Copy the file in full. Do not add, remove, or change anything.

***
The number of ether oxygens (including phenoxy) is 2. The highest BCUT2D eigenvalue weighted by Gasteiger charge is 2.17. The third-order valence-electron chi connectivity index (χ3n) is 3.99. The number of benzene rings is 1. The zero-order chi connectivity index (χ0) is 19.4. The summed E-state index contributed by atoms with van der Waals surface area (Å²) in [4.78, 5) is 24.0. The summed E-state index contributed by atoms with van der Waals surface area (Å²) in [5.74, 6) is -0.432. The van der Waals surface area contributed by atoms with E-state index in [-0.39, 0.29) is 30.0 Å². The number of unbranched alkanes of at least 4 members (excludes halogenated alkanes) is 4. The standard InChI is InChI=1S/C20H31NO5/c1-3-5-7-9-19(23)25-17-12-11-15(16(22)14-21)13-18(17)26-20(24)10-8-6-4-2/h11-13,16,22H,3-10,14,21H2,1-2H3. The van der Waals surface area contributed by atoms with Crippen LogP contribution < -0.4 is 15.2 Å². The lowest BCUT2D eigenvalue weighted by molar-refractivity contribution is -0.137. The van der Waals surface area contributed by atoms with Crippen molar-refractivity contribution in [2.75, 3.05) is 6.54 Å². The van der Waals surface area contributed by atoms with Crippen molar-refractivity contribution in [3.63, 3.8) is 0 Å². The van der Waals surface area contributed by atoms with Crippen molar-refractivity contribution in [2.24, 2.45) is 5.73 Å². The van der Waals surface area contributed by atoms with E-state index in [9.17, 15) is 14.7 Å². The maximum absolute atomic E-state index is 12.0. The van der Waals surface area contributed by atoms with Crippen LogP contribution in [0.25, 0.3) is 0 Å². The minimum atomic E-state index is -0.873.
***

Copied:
The number of ether oxygens (including phenoxy) is 2. The highest BCUT2D eigenvalue weighted by Gasteiger charge is 2.17. The third-order valence-electron chi connectivity index (χ3n) is 3.99. The number of benzene rings is 1. The zero-order chi connectivity index (χ0) is 19.4. The summed E-state index contributed by atoms with van der Waals surface area (Å²) in [4.78, 5) is 24.0. The summed E-state index contributed by atoms with van der Waals surface area (Å²) in [5.74, 6) is -0.432. The van der Waals surface area contributed by atoms with E-state index in [-0.39, 0.29) is 30.0 Å². The number of unbranched alkanes of at least 4 members (excludes halogenated alkanes) is 4. The standard InChI is InChI=1S/C20H31NO5/c1-3-5-7-9-19(23)25-17-12-11-15(16(22)14-21)13-18(17)26-20(24)10-8-6-4-2/h11-13,16,22H,3-10,14,21H2,1-2H3. The van der Waals surface area contributed by atoms with Crippen LogP contribution < -0.4 is 15.2 Å². The lowest BCUT2D eigenvalue weighted by molar-refractivity contribution is -0.137. The van der Waals surface area contributed by atoms with Crippen molar-refractivity contribution in [2.75, 3.05) is 6.54 Å². The van der Waals surface area contributed by atoms with Crippen molar-refractivity contribution in [3.63, 3.8) is 0 Å². The van der Waals surface area contributed by atoms with Crippen molar-refractivity contribution in [2.24, 2.45) is 5.73 Å². The van der Waals surface area contributed by atoms with E-state index in [9.17, 15) is 14.7 Å². The maximum absolute atomic E-state index is 12.0. The van der Waals surface area contributed by atoms with Crippen LogP contribution in [0.25, 0.3) is 0 Å². The minimum atomic E-state index is -0.873.